– (NSArray *) sectionIndexTitlesForTableView:(UITableView *) tableView

Indexing

  1. Open the TableProjectOne from the grouping Try This task.
  2. Open xib and change the table view’s style to Plain.
  3. Save and exit Interface Click Build And Go. Notice the application is still grouped, but the table’s appearance is changed (Figure 10-14).

Figure 10-14 A plain table with groupings

 

 

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  1. Implement the sectionIndexTitlesForTableView method, as in Listing 10-13, in m.
  2. Click Build And The application has an index (Figure 10-15).

Listing 10-13 The sectionIndexTitlesForTableView method(NSArray *) sectionIndexTitlesForTableView: (UITableView *) tableView {

NSArray * keys = [[[NSArray alloc] initWithObjects: @”A”, @”B”, @”C”,

@”D”, @”E”,nil] autorelease];

 

return keys;

}

 

New Microsoft PowerPoint Presentation

 

  Figure 10-15 The indexed table running in iPhone Simulator

NOTE

Don’t let this chapter’s reliance on simple NSArrays fool you into thinking you must use this collection class to hold a table’s data. You can use any collection class, or any other method you deem appropriate, provided you implement methods to obtain the data correctly.

Images in Tables

Adding an image to a table, provided you are happy with the image appearing in the

row’s upper-left corner, is not difficult. Simply add an image to the cell in the tableView: cellForRowAtIndexPath: method. Remember, this method loads a UITableViewCell into a row. You can use this method to initialize a table cell with an image using the UITableViewCell’s imageView.image property. The image is then displayed in the table’s row.

Adding an Image

  1. Open the last task’s From the book’s Resources folder, add the images power.png,icon.png, package.png, web.png, and colorize.png to the project’s Resources folder.
  2. Modify the tableView:cellForRowAtIndexPath: method to match Listing 10-14.
  3. Click Build And Notice the images overrun the table cell bounds (Figure 10-16).

 

Listing 10-14 The tableView:cellForRowAtIndexPath: method added to TableHandler.m

– (UITableViewCell *) tableView : (UITableView *) tableView cellForRowAtIndexPath: (NSIndexPath *) indexPath { UITableViewCell *cell = [tableView dequeueReusableCellWithIdentifier:@”acell”];

if(cell == nil) {

cell = [[[UITableViewCell alloc] initWithStyle: UITableViewCellStyleDefault reuseIdentifier:@”acell”] autorelease];

}

cell.textLabel.text = [[self.tableDataList objectAtIndex: indexPath. section] objectAtIndex: indexPath.row];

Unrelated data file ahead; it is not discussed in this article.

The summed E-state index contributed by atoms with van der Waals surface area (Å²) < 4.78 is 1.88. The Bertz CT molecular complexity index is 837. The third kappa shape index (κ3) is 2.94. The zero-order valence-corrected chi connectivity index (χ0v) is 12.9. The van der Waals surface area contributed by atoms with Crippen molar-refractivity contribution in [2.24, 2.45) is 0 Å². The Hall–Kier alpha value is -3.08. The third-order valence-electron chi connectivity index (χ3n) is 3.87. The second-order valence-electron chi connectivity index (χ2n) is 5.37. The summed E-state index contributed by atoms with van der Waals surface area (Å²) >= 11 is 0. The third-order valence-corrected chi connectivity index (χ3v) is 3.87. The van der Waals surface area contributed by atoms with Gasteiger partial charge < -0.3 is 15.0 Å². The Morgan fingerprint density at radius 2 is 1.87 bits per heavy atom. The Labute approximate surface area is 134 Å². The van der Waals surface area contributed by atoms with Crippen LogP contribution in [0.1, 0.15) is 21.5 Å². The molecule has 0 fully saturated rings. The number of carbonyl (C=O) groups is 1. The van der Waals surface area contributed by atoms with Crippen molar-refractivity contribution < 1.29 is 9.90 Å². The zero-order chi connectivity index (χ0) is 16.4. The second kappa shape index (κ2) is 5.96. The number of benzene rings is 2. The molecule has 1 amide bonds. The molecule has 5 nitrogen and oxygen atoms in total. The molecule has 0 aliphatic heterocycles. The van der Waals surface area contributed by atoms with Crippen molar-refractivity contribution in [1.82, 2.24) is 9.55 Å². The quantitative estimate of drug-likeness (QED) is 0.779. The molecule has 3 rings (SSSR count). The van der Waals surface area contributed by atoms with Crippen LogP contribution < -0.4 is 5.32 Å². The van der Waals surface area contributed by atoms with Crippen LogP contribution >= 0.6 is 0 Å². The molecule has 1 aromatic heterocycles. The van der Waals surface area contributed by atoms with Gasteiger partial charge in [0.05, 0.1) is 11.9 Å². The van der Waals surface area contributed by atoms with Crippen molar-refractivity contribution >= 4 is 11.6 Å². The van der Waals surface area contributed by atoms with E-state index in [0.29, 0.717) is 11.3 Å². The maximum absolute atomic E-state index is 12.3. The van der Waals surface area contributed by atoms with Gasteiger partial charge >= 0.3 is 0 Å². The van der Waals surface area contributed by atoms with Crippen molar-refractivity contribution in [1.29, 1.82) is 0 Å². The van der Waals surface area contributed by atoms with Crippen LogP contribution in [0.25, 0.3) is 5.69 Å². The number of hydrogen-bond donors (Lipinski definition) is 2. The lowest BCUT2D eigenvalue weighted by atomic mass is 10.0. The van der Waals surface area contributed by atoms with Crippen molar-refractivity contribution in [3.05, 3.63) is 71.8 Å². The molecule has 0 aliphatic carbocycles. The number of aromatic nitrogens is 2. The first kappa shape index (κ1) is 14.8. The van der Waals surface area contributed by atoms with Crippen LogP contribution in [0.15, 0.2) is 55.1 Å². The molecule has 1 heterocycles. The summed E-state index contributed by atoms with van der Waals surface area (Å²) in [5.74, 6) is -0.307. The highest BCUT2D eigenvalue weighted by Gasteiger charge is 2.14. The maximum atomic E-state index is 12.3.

UIImage * image;

switch (indexPath.section) {

case 0: image = [UIImage imageNamed:@”power.png”];

break; case 1: image = [UIImage imageNamed:@”Icon.png”];

break;

case 2: image = [UIImage imageNamed:@”package_graphics.png”];

break; case 3: image = [UIImage imageNamed:@”colorize.png”];

break;

case 4: image = [UIImage imageNamed:@”web.png”];

break;

}

cell.imageView.image = image; return cell;

}

  1. Scale the images in Make the images 32 × 32 pixels.
  2. Re-import the images into the
  3. Click Build And The images display correctly (Figure 10-17).

Figure 10-16 Images are too large to display in the application’s table rows.

 

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 Figure 10-17 Resized images displayed correctly

 

Selecting Rows

The UITableView allows you to select a row. Typically, a table presents rows to a user, where each row is an item in a hierarchical list. Upon selecting a row, the user is generally taken to another view presenting the item’s details. You implement the tableView: willSelectRowAtIndex: and tableView:didSelectRowAtIndexPath: methods if you wish to allow a user to select a row.

(NSIndexPath *) tableView:(UITableView *) tableView willSelectRowAtIndexPath: (NSIndexPath *) indexPath(void) tableView:(UITableView *) tableView didSelectRowAtIndexPath: (NSIndexPath *) indexPath

The tableView:willSelectRowAtIndexPath: method allows the delegate to react to a row about to be selected. The tableView:didSelectRowAtIndexPath: method allows a reactionto a row’s selection. These methods are useful because they allow you to implement custom behavior in a table’s delegate when a row is selected.

Row Selection

  1. Open the last task’s project in Xcode.
  2. Add the tableView:willSelectRowAtIndexPath: and the tableView: didSelectRowAtIndexPath: methods in Listing 10-15 to m.
  3. Click Build And The application looks the same as the previous task’s results. Clicking the items should result in logging similar to Listing 10-16.

Listing 10-15 The tableView:willSelectRowAtIndexPath: and tableView: didSelectRowAtIndexPath: methods

-(NSIndexPath *) tableView: (UITableView *) tableView willSelectRowAt IndexPath: (NSIndexPath

*) indexPath {

NSLog(@”I selected the item at the %d array and %d item, the value is: %@”, indexPath.section, indexPath.row,

[[self.tableDataList objectAtIndex: indexPath.section] objectAtIndex: indexPath.row]);

return indexPath;

}